Born Again: China’s Girl Groups and the Life Cycle of a Stardom
CHONGQING, Southwest China — Nineteen-year-old Mao Yihan sits in a cramped corner of a dressing room, preparing for her stage performance four hours away. She rubs powders onto her porcelain skin, puts her dyed hair into pigtails, and changes out of her loose, black T-shirt and into one of her band’s signature bubble skirts — something a team of about 80 staffers helped her and her bandmates do, before being laid off.
“I dislike the boredom of living a regular life,” says Mao, applying her own mascara. “I’ve always been set on becoming an idol.”
After the makeover, she transforms into the cookie-cutter image of a Japanese idol — despite being in Chongqing, a southwestern Chinese city best known for spicy food and foggy weather. Around her, the 12 other band members rehearse self-introductions, practice dance moves, and memorize song lyrics for that night’s performance.
“If any one of you makes a mistake tonight,” jokes the band’s manager, Wang Jiayao, “you’ll be punished by not drinking anything with the hot pot after the performance.” The young women burst into laughter and chatter, cheerful despite how much is at stake in the upcoming performance. After all, it’s been just over two months since the idol band, CKG48, last stepped onto a theater stage. They’d been disbanded since January.
Compared with neighboring countries Japan and South Korea, China’s industry of “idols,” or young entertainers crafted and marketed by agencies, is still in its infancy. Japan pioneered the idol industry in the 1970s, and South Korea achieved mainstream success with its own idol bands in the mid-’90s. But China’s first major idol group, the all-female SNH48, wasn’t formed until 2012.
After two years of limited success, SNH48 went on to earn its parent company more than 100 million yuan from a single event in 2016, equivalent to $15.1 million at the time. By then, investors who had caught wind of the group’s growing profits — as well as the billions in revenue being generated by idol bands in Japan and South Korea — began pouring money into the nascent industry. 2016 alone saw more than 200 thriving idol girl groups.
But the boom was too much, too soon. As more idol bands flooded a market not yet ready for them, few could garner a strong fan base, stand out from the crowd, or simply stay together without burning through all their money.
CKG48, too, was a victim of these same dynamics, but it’s been given another chance. In March, the group’s local operator managed to find a new business partner, the Chongqing Performance Arts Group. Though a previous theater used only for their performances had been torn down, the local performance company signed a deal to let the girls perform once per week for a trial period in its theater, located within a large commercial complex.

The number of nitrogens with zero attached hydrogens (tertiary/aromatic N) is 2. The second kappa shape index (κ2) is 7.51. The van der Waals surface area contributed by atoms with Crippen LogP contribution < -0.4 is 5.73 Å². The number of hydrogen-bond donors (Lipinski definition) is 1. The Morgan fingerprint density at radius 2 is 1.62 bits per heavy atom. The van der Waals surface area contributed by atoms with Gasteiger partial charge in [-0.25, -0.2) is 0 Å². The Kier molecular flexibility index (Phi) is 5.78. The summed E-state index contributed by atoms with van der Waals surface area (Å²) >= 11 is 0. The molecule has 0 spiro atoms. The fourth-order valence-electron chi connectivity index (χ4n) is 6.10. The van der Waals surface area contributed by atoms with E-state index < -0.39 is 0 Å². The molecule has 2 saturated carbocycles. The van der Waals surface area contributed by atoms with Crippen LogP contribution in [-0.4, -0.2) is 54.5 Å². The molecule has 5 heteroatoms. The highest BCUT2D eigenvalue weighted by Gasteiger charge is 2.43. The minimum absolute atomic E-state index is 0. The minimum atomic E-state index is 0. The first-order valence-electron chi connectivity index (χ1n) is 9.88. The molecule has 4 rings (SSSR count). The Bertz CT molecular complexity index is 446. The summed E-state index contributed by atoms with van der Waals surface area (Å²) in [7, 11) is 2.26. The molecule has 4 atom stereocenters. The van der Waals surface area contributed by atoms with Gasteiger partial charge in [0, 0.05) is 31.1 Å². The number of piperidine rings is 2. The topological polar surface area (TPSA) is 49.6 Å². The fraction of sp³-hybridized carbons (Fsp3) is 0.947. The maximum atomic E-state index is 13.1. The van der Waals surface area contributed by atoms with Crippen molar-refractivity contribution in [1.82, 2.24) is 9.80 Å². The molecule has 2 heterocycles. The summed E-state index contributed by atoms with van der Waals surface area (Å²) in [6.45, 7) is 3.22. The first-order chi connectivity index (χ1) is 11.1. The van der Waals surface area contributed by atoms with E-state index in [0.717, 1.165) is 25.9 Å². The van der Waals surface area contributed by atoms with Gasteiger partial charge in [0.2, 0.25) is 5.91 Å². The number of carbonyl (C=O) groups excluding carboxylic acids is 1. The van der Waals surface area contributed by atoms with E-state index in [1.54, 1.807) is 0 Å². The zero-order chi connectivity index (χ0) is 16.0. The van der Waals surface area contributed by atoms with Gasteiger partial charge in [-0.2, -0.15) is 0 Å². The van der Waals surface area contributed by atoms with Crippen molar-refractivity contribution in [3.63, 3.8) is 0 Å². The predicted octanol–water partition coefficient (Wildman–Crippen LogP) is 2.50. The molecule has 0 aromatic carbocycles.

They just need to put on a few good shows.
When Mao first saw the casting call for CKG48 in July 2017, she immediately signed up, though not sure what she’d be getting herself into. At that point, she had already trained in a Chongqing entertainment company for about two years, juggling her junior high coursework with hours of singing and dance lessons — but her hopes of debuting as an idol had been tempered after that company filed for bankruptcy.
Still, with girl groups seemingly on a hot streak in China, Mao was willing to give her dream another shot. Following the success of SNH48 — founded by entertainment company Shanghai Star48 Culture & Media Co., Ltd as a sister act to Japan’s ever-expanding girl group AKB48 — Chinese agencies began to expand upon the AKB48 model. They gave band members exclusive theaters and cultivated the starlet hopefuls into talented young women and girls. Groups under Star48 even adopted the same naming method as their Japanese sister bands, combining abbreviations for their cities with the iconic “48” suffix.
After Mao passed the CKG48 audition, along with 35 other superstar wannabes, it looked like she would soon be part of the idol boom. At the group’s debut performance, her legs shook as she waited backstage, peeking through the curtains of CKG48’s new Star Dream Theater to gaze out at the packed house. Moments later, she and her fellow bandmates were stepping out in front of the crowd, getting into formation in front of the angel wings onstage.
For a while, everything was going well. Star48 had already launched similar girl groups in major Chinese cities like Beijing and Guangzhou, and CKG48, its fifth regional variant, was holding four performances per week, along with some meet-and-greets for the band’s small circle of fans. Despite some warning signs already starting to show, the domestic industry was at its peak, and more girl groups were popping up everywhere as hasty investments flooded the market.
But the trend couldn’t last. Eventually, only 30 to 40 fans would attend each of CKG48’s performances in their theater, which was designed to seat 300. Less than a year after CKG48’s debut, Star48 revealed that the group would disband, with the company reshuffling its five girl groups and forming a new one that would perform primarily online. Star48 called the change a “reform” to “catch up with the speeding up of the current entertainment and idol market.”